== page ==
"My cousins said they preferred seeing me on YouTube than in person when they first saw me tutoring them online," Khan said at the Big Ideas Fest earlier this week. "The sessions were tangibly stressful for the kids. One of them said she was feeling judged even though I wasn’t trying to judge her."
With videos, learners can watch on their own time, and pause and repeat information until they absorb the subject matter.
And though Khan has had offers to create glossier, highly polished versions of his videos, his public wants him to stay the same.
"They say, 'I love the fact that it feels like a guy is just talking to me, as opposed to some publishing company,'" Khan said. "People love the humanity. Most videos I have not prepared for. I put the problem up there and I do it in real time. And I hear from people how refreshing that is."
It's true -- public comments on his site are full of praise, like this one: "Because of you I can do maths rather quickly in my head. It feels weird. Make it stop." And this one: "You taught me way more than my teachers ever did at school about the French Revolution. And I am French!"
Watching videos allows learners to see the art of problem-solving, and that it's okay to make mistakes. It's all a part of the equation.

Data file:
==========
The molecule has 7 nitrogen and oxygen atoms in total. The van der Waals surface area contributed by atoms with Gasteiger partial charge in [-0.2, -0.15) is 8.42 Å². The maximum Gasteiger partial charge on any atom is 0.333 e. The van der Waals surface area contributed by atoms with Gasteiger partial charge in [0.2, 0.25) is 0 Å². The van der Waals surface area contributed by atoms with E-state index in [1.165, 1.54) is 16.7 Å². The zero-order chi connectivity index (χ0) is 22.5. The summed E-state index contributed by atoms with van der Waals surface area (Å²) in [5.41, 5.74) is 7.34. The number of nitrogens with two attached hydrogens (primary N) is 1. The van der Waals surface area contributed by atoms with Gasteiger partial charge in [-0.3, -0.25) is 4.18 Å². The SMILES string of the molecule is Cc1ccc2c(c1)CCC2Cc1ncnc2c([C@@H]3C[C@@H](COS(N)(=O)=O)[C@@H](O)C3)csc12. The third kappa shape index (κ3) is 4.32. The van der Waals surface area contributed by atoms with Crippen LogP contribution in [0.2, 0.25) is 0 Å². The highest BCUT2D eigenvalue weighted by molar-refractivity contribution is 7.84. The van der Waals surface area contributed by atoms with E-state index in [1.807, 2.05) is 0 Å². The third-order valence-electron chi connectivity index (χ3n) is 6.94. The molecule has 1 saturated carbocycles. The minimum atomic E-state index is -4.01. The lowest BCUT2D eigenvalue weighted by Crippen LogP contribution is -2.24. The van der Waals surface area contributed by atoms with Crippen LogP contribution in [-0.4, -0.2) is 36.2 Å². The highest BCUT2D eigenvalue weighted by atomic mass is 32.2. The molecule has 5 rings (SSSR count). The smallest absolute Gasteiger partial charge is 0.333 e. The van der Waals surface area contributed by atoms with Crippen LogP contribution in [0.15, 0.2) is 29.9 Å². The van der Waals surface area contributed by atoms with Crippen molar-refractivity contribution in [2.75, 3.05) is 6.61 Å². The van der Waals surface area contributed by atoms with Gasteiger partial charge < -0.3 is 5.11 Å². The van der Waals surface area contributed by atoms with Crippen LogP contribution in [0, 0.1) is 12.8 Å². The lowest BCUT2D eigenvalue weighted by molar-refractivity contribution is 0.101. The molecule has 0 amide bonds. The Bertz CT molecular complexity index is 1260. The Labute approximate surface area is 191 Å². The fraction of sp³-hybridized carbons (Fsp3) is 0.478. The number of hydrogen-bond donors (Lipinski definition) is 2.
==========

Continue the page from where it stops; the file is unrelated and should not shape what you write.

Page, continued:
Khan's hope for the future for the Academy? The possibility of offering value-added services to schools, such as teacher dashboards that allow teachers to follow student progress in real time, so they can tend to those who are stuck with certain problems. At the moment, the Academy is giving those dashboards away for free, and hopes to be able to continue to do that.
As a non-profit, it's currently supported by grants -- some big ones from large philanthropies. But with all those users (on track to be at 10 million in two years, he says) even if those grants went away, and only one percent of users donated $1 per month, it could sustain itself.
His challenge to the audience at the conference, a group of innovators and changemakers like himself: "How come no one else is doing this?"
Watch Khan's overview of the French Revolution to see what he's talking about.